May 8, 2017
A study by researchers at UNC’s Gillings School of Global Public Health examines whether a low ratio of dietary calcium to phosphorus has an impact upon bone health of older adults in the U.S.
The article, by John Anderson, PhD, adjunct professor of nutrition at the Gillings School, and colleagues in the School’s biostatistics department, was published online March 22 in the Journal of the Endocrine Society.
Anderson considered data from the 2005-2006 National Health and Nutrition Examination Survey (NHANES) for 1,228 men and women, ages 50 to 70 and older, testing dietary calcium to phosphorus ratios by their association with hip and lumbar bone mineral density.
The study subjects exhibited a wide range of calcium to phosphorous ratios. However, even among men and women who consumed large amounts of supplemental calcium, there appeared to be no adverse impact of high phosphorus or calcium intake — or low dietary ratios – upon bone mineral density at major fracture sites in older adults.
Women had greater estimated dietary calcium to phosphorus ratios than did men, likely because women tend to consume greater amounts of supplementary calcium – a finding that had been observed previously by Anderson and others.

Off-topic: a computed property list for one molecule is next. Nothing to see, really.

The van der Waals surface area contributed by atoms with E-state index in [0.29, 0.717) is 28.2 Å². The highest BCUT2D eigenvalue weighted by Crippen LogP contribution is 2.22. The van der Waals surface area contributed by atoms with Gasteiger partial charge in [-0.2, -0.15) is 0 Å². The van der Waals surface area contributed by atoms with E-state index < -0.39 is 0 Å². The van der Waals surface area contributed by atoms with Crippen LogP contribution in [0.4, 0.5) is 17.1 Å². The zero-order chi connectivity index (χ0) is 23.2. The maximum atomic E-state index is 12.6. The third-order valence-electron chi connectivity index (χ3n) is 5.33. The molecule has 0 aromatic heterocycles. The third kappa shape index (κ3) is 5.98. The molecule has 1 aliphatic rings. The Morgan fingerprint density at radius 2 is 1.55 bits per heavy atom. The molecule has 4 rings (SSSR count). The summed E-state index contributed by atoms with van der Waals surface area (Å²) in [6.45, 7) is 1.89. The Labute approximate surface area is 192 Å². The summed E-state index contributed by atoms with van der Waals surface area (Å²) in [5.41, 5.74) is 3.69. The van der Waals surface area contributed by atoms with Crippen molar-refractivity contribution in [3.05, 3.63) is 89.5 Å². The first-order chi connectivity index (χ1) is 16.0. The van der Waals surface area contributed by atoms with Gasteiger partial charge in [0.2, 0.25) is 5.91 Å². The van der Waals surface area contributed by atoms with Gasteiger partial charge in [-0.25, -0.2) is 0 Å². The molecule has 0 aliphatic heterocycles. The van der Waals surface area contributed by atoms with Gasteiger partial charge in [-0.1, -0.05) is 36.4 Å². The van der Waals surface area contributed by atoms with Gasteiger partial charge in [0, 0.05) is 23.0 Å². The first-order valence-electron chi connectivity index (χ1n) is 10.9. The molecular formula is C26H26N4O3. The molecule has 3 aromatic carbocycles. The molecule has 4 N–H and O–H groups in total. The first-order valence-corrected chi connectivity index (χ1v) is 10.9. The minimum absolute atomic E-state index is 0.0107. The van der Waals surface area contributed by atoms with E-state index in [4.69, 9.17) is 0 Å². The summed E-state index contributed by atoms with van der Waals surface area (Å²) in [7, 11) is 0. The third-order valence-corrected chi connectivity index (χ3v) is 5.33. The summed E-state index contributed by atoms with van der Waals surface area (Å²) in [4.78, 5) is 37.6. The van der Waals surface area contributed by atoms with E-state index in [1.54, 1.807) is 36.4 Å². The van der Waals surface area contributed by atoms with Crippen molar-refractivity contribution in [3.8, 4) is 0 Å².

“The results of our study do not support an earlier view that too much phosphorus as phosphates in usual diets contributes to bone loss and potentially to osteoporosis,” Anderson said.
The analyses confirm that the recommended dietary allowances (RDA) of calcium for older adults (1,000 to 1,200 mg per day), as set by the Institute of Medicine, are sufficient for bone maintenance by older adults.
Co-authors include doctoral student Reuben Adatorwovor, Kathy Roggenkamp, MA, research instructor, and Chirayath M. Suchindran, PhD, professor, all in the Gillings School’s Department of Biostatistics.
September 21, 2023 New research conducted by the UNC Gillings School of Global Public Health and the Cleveland Clinic shows that ritonavir-boosted nirmatrelvir (Paxlovid) and molnupiravir (Lagevrio) substantially reduced COVID-19 hospitalization and death among high-risk patients, even against the most recent Omicron subvariants BQ.1.1 and XBB.1.5.